Painter Émile Bernard at least tried to honor his friend by organizing a posthumous exhibition of van Gogh’s canvases in his own apartment, as well as writing a short biography and then publishing their letters in 1911. Paul Gauguin was less kind. Shortly after the death of Theo, in his letters to Bernard, Gauguin opposed any idea of promoting Vincent’s art. He wrote, “it is completely out of place to remember Vincent and his madness,” stating that to arrange another exhibition is “IDIOTIC” (his capitalization, not mine).
Thus, it primarily fell to Johanna to popularize van Gogh’s paintings through exhibitions and sales. Throughout the 1890s, sales of van Gogh canvases supported Johanna and her son while serving as a way of spreading his name all over the world. Slowly, some museums (starting with one in Vienna and one in Helsinki) and some collectors (Russian industrialists and the indomitable Helene Kröller-Müller) started buying. In 1905, Johanna organized an exhibition in Amsterdam of 474 artworks—the largest display of van Gogh art that has ever taken place.
Throughout the first decade of the 20th c. the pioneering Russian collectors Sergei Shchukin and Ivan Morozov had brought many exquisite van Gogh canvases to Russia (including The Red Vineyard that Morozov bought in 1909 in Belgium), introducing the post-Impressionist style to that part of the world. They were some of the first collectors and among the most refined, appreciating both van Gogh and Matisse well before the French public and museums did. By 1910, however, many artists, dealers, and collectors had flocked in to start collecting or praising van Gogh’s paintings. In 1913, an “International Exhibition of Modern Art” in New York introduced van Gogh to American viewers.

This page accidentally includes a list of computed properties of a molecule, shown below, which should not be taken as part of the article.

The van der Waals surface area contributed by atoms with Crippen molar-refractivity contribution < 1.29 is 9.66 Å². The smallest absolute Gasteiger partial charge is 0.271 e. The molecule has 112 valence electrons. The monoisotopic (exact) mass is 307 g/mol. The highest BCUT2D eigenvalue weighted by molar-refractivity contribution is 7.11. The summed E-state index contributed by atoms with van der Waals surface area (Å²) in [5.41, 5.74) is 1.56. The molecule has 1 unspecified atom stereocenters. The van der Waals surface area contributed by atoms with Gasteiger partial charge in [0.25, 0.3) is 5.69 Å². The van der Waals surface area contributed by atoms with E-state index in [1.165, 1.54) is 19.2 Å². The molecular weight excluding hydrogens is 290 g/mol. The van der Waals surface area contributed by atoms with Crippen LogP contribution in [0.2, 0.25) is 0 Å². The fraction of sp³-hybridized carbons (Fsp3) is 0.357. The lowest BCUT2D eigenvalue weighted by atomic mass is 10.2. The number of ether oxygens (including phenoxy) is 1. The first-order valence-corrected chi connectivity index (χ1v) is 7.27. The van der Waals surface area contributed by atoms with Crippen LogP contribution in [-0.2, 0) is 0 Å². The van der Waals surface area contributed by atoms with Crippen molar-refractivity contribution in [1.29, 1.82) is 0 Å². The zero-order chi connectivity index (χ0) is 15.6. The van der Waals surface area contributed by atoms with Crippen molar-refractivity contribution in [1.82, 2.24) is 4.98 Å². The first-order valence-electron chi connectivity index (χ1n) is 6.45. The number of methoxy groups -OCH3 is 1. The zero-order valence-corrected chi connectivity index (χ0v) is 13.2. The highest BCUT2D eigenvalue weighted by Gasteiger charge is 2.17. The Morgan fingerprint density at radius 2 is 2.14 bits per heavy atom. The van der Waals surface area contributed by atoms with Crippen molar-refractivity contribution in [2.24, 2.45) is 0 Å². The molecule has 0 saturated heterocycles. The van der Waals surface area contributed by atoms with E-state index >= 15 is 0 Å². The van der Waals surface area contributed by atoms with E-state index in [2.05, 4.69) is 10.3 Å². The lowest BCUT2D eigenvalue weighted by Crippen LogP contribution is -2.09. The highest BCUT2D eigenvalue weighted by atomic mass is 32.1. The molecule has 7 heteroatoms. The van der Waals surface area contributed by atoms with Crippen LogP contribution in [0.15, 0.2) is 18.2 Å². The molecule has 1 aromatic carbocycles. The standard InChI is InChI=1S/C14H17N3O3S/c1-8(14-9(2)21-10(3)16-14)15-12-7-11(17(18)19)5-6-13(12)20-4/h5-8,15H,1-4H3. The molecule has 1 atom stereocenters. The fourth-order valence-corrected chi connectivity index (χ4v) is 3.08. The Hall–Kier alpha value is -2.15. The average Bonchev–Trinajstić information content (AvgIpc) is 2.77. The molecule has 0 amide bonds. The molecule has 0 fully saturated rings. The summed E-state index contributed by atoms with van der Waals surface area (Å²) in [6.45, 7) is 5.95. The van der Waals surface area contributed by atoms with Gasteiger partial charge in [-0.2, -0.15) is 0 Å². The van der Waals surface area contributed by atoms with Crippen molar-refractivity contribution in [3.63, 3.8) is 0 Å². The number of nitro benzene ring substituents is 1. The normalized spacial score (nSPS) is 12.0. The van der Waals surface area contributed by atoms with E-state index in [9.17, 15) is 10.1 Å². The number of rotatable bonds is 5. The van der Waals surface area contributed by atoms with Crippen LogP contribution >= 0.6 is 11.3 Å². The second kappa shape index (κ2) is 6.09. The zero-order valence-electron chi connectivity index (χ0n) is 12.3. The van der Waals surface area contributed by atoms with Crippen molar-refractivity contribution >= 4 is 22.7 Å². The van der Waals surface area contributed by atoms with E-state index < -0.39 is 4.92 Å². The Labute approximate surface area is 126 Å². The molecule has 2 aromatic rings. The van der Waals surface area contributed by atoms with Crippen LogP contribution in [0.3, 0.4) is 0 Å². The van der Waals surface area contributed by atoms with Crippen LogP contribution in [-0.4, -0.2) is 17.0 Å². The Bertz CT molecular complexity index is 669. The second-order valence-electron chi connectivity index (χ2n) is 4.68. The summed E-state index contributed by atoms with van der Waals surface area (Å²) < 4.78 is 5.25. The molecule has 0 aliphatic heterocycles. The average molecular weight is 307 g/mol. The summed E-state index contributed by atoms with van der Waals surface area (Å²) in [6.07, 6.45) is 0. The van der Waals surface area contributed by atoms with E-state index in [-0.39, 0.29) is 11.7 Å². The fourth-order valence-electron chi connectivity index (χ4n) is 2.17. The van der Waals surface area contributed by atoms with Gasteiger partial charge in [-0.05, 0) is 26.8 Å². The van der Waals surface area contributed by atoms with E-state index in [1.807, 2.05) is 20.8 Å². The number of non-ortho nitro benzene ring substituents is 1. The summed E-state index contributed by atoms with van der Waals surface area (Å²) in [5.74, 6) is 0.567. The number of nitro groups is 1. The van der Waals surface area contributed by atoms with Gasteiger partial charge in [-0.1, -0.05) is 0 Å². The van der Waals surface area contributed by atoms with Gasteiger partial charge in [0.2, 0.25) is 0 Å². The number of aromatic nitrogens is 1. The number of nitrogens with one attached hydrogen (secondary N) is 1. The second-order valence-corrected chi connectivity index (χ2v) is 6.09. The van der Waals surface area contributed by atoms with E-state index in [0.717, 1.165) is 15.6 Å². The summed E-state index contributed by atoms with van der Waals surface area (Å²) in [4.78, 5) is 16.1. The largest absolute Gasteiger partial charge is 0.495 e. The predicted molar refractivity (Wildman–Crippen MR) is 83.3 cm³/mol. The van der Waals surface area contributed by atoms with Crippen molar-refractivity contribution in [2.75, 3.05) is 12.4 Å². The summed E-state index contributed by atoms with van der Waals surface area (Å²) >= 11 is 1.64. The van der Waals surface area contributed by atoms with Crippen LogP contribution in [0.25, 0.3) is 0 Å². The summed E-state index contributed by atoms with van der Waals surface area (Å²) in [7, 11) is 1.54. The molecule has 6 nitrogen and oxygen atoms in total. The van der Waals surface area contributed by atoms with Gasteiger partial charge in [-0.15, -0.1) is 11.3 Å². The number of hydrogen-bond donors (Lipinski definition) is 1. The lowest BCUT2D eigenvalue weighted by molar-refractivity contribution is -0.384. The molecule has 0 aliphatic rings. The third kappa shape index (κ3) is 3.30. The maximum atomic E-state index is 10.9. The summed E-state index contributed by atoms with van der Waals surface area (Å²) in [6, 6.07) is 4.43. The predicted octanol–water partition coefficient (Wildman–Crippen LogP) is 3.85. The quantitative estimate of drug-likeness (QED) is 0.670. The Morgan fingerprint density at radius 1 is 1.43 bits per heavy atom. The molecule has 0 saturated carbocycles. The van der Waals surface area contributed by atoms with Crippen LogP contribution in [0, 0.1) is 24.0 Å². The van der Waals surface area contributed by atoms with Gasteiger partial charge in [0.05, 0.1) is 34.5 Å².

It took Johanna a long time to decide to edit and publish the voluminous correspondence between her husband and Vincent. Although less than 100 letters from Theo were found among Vincent’s possessions, Theo had meticulously preserved more than 800 of Vincent’s missives to him. In her diary, Johanna asked herself, “Who will write that book about Vincent?” It turned out that, in a way, she was the first to undertake this task, releasing in 1914 a three-volume set of the van Gogh brothers’ letters (she also managed to translate more than half of the into English before her passing in 1925). Even if by that date there had already been van Gogh biographers, collectors, and critics, it is this compilation of the artist’s own writings that allowed for some of the deepest insights into the creative process ever to emerge in the history of art. Very few other major artists had left anything as personal and revealing as van Gogh’s letters. Between his letters to Theo and other letters to friends like Bernard, van Gogh offered a wealth of information on what he did, what he painted (and why), and what he thought of various landscapes, styles, artists, and himself. When another Dutch painter, Jan Vermeer, died in 1675, his paintings were sold or destroyed (only about 35 survived until our time), and he was entirely forgotten for 200 years. Thanks to Johanna Bonger, not only did the paintings of van Gogh survive and almost immediately find their way into the most prestigious collections, but interest in his life—both artistic and personal—has grown with each generation that reads his letters.
As a teenager, Johanna wrote in her diary: “I would think it dreadful to have to say at the end of my life, ‘I’ve actually lived for nothing, I have achieved nothing great or noble.’” In her case, this was not just the angst of a young person contemplating the future. Far from “living for nothing,” she achieved something unique and great. So far, art history has not been very kind to Johanna Bonger, but perhaps this century will bring her the respect and recognition that she was not given 100 years ago.